This is a great, concrete example of a situation we have all been in. I think we can all relate to feeling relief when someone offers to step in and take charge, to steer us back to safety. And some of us, in speaking with our friends, may want to be told what to do when faced with a difficult decision. Our friends may even think they are doing the right thing by stepping in, not realizing that this is a kind of concern that doesn’t allow us to make our own decisions and carry out our own solutions.
The problem is that in leaping in and taking charge, our friend has disabled us from taking care of our own business, and (more important in existential terms) unburdened us of the responsibility - which, of course, is what makes it so appealing. In giving over our responsibility and power to act, we allow our friend to dominate us, a pattern that undermines our agency. Unwittingly, we have put ourselves in a position of dependency with respect to our friend. In short, this kind of friend is one that robs us of our autonomy.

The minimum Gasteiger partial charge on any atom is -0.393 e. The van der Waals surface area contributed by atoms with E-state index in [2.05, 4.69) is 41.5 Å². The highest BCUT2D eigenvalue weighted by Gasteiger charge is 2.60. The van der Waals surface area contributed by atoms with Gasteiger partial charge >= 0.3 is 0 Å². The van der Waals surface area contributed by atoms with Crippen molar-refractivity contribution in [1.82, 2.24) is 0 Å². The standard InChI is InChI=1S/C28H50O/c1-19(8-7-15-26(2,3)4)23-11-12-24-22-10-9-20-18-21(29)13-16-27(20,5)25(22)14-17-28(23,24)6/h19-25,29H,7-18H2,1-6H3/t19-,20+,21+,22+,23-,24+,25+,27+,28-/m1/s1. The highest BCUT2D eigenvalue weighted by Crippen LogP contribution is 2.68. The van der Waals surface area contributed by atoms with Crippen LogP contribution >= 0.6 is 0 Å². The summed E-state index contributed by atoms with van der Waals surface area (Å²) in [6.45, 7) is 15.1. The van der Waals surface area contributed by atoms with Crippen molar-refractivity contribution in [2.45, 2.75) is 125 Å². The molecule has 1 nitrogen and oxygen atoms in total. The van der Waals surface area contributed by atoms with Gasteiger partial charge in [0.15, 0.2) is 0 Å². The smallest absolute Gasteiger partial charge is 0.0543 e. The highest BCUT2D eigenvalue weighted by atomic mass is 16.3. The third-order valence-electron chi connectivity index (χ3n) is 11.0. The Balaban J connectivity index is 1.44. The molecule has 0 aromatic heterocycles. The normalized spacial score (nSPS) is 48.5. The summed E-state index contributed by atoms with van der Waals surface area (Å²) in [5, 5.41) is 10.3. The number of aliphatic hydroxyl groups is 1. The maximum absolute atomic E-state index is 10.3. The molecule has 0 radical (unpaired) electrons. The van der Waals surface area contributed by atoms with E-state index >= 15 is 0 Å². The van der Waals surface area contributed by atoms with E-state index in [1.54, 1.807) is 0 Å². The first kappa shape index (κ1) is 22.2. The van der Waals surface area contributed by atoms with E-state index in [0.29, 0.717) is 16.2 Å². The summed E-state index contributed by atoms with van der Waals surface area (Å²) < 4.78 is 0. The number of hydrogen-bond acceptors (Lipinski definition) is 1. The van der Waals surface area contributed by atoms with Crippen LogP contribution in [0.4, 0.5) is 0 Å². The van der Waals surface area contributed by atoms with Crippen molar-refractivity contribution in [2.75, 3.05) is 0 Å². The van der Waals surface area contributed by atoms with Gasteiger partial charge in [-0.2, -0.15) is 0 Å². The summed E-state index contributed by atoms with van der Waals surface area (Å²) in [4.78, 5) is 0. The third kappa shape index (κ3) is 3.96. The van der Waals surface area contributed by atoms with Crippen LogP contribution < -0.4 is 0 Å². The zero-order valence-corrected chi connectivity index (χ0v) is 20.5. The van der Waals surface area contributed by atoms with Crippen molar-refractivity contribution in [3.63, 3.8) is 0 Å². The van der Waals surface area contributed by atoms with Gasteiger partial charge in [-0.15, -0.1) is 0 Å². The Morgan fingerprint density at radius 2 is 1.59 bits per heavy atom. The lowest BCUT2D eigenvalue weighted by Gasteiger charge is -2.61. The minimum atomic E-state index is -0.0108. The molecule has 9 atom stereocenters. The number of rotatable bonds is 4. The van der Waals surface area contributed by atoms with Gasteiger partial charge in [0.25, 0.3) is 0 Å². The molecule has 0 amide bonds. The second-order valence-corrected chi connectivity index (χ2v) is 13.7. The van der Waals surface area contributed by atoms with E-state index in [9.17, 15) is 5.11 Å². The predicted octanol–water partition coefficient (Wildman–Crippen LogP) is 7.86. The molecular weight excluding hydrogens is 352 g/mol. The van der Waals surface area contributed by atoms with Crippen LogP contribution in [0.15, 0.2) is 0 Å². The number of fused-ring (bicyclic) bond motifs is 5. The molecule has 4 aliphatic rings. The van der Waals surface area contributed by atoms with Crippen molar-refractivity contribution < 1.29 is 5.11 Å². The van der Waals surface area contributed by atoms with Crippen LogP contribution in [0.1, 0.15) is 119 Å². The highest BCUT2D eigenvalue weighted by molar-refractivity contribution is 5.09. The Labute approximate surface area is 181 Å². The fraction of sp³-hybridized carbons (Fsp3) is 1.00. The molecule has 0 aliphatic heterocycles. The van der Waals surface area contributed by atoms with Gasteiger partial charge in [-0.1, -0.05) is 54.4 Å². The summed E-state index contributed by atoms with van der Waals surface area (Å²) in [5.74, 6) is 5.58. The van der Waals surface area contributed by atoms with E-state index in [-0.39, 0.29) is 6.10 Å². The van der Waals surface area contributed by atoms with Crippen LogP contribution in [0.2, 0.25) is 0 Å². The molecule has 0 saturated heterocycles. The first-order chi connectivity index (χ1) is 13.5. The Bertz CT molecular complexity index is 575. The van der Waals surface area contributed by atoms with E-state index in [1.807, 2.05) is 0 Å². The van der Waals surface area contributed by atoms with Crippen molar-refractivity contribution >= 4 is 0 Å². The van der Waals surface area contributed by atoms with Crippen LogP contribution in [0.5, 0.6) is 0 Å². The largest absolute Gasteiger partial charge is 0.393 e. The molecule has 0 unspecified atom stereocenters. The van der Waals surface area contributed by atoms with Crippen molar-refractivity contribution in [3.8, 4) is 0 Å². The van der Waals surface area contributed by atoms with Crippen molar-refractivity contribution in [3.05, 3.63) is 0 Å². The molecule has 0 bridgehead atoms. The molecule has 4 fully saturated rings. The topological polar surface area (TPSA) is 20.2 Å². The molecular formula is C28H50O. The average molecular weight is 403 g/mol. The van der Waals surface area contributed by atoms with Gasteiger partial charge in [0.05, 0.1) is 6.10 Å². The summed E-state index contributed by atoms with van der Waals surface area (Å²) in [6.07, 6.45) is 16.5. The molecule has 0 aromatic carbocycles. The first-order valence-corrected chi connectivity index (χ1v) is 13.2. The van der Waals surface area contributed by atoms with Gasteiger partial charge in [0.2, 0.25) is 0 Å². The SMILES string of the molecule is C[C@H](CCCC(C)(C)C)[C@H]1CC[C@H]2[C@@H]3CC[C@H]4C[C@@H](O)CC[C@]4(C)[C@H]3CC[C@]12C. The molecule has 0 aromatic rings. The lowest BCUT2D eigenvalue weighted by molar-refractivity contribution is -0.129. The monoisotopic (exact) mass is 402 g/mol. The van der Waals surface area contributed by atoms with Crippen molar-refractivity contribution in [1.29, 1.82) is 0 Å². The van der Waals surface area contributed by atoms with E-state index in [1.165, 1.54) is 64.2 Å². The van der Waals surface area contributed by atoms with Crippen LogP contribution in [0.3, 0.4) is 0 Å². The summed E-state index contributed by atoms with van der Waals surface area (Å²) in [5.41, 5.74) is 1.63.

Compare this with the friend who leaps ahead of us instead:
This blog post is one in a series related to questions of the Other in Continental Philosophy. The following excerpt comes from Heidegger's account of Being-with (Mitsein) in Being and Time. You can listen to the full podcast below: